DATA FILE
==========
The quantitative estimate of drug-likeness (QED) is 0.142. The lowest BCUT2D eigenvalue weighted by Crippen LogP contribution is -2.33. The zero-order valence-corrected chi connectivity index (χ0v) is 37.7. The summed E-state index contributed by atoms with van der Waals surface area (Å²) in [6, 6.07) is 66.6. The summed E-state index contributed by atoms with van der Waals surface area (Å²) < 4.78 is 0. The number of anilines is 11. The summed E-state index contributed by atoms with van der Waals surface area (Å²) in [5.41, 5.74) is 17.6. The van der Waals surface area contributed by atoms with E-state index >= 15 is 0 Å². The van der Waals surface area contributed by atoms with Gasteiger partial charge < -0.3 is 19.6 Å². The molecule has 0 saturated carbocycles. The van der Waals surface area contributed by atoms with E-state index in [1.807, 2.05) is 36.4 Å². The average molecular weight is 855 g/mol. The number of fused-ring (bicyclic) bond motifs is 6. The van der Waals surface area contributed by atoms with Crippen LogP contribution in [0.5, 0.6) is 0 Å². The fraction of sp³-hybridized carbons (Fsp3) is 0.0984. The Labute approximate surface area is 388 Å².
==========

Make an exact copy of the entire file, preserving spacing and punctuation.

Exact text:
The quantitative estimate of drug-likeness (QED) is 0.142. The lowest BCUT2D eigenvalue weighted by Crippen LogP contribution is -2.33. The zero-order valence-corrected chi connectivity index (χ0v) is 37.7. The summed E-state index contributed by atoms with van der Waals surface area (Å²) in [6, 6.07) is 66.6. The summed E-state index contributed by atoms with van der Waals surface area (Å²) < 4.78 is 0. The number of anilines is 11. The summed E-state index contributed by atoms with van der Waals surface area (Å²) in [5.41, 5.74) is 17.6. The van der Waals surface area contributed by atoms with E-state index >= 15 is 0 Å². The van der Waals surface area contributed by atoms with Gasteiger partial charge < -0.3 is 19.6 Å². The molecule has 0 saturated carbocycles. The van der Waals surface area contributed by atoms with E-state index in [1.807, 2.05) is 36.4 Å². The average molecular weight is 855 g/mol. The number of fused-ring (bicyclic) bond motifs is 6. The van der Waals surface area contributed by atoms with Crippen LogP contribution in [0.5, 0.6) is 0 Å². The fraction of sp³-hybridized carbons (Fsp3) is 0.0984. The Labute approximate surface area is 388 Å².